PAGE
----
A free cysteine prolongs the half-life of a homing peptide and improves its tumor-penetrating activity.

TitleA free cysteine prolongs the half-life of a homing peptide and improves its tumor-penetrating activity.
Publication TypeJournal Article
Year of Publication2014
AuthorsPang H-B, Braun GB, She Z-G, Kotamraju VR, Sugahara KN, Teesalu T, Ruoslahti E
JournalJ Control Release
Volume175
Pagination48-53
Date Published2014 Feb 10
ISSN1873-4995
KeywordsAmino Acid Sequence, Animals, Cysteine, Drug Delivery Systems, Half-Life, Mice, Mice, Inbred BALB C, Neoplasms, Oligopeptides
Abstract

The accessibility of extravascular tumor tissue to drugs is critical for therapeutic efficacy. We previously described a tumor-targeting peptide (iRGD) that elicits active transport of drugs and macromolecules (covalently coupled or co-administered) across the vascular wall into tumor tissue. Short peptides (iRGD is a 9-amino acid cyclic peptide) generally have a plasma half-life measured in minutes. Since short half-life limits the window of activity obtained with a bolus injection of iRGD, we explored to extend the half-life of the peptide. We show here that addition of a cysteine residue prolongs the plasma half-life of iRGD and increases the accumulation of the peptide in tumors. This modification prolongs the activity of iRGD in inducing macromolecular extravasation and leads to greater drug accumulation in tumors than is obtained with the unmodified peptide. This effect is mediated by covalent binding of iRGD to plasma albumin through a disulfide bond. Our study provides a simple strategy to improve peptide pharmacokinetics and activity. Applied to RGD, it provides a means to increase the entry of therapeutic agents into tumors.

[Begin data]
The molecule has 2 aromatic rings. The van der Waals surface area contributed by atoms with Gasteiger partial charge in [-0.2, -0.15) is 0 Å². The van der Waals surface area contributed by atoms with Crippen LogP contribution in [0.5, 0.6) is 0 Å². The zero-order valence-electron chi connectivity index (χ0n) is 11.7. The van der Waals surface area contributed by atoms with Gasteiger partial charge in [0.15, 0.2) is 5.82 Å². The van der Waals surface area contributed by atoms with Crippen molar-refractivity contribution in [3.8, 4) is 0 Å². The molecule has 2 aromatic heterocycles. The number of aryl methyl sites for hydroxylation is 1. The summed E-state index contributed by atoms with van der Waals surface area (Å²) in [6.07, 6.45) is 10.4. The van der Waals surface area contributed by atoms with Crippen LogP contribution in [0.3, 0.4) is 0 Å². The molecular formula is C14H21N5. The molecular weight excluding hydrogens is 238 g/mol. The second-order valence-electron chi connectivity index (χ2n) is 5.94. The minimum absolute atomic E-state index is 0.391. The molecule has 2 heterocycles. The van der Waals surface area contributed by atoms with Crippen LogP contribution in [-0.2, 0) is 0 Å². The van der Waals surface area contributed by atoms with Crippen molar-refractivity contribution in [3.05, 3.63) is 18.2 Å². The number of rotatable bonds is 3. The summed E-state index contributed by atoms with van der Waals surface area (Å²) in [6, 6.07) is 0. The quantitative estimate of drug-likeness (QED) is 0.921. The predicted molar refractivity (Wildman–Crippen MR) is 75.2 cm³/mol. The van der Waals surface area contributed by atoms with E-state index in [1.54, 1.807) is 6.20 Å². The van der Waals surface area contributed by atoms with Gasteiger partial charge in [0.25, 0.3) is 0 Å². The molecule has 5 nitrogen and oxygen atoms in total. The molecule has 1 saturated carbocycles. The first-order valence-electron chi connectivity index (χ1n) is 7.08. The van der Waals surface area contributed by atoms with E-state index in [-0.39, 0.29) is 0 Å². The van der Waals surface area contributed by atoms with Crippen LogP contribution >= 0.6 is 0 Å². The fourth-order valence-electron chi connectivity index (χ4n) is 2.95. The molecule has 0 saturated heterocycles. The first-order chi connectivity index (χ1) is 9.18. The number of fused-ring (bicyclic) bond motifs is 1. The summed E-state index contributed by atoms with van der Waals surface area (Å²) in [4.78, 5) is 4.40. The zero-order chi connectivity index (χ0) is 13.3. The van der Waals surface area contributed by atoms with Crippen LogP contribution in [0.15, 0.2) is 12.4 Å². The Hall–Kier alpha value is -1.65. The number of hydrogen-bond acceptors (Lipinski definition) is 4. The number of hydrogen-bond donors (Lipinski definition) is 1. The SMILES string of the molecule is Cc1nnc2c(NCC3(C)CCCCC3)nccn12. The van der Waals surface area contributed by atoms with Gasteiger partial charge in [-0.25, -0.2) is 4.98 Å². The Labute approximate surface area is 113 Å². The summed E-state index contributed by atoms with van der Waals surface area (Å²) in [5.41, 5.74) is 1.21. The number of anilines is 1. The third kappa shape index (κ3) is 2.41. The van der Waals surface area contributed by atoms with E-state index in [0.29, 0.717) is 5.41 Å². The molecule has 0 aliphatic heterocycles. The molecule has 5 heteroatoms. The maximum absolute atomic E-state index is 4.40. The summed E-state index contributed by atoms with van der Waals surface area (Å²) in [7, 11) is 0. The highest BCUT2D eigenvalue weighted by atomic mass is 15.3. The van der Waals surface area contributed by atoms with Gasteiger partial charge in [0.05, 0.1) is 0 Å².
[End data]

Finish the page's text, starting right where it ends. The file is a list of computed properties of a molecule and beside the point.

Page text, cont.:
DOI10.1016/j.jconrel.2013.12.006
Alternate JournalJ Control Release
PubMed ID24345789
PubMed Central IDPMC3930474
Grant ListCA CA30199 / CA / NCI NIH HHS / United States
CA121949 / CA / NCI NIH HHS / United States
CA152327 / CA / NCI NIH HHS / United States
P30 CA030199 / CA / NCI NIH HHS / United States
R01 CA152327 / CA / NCI NIH HHS / United States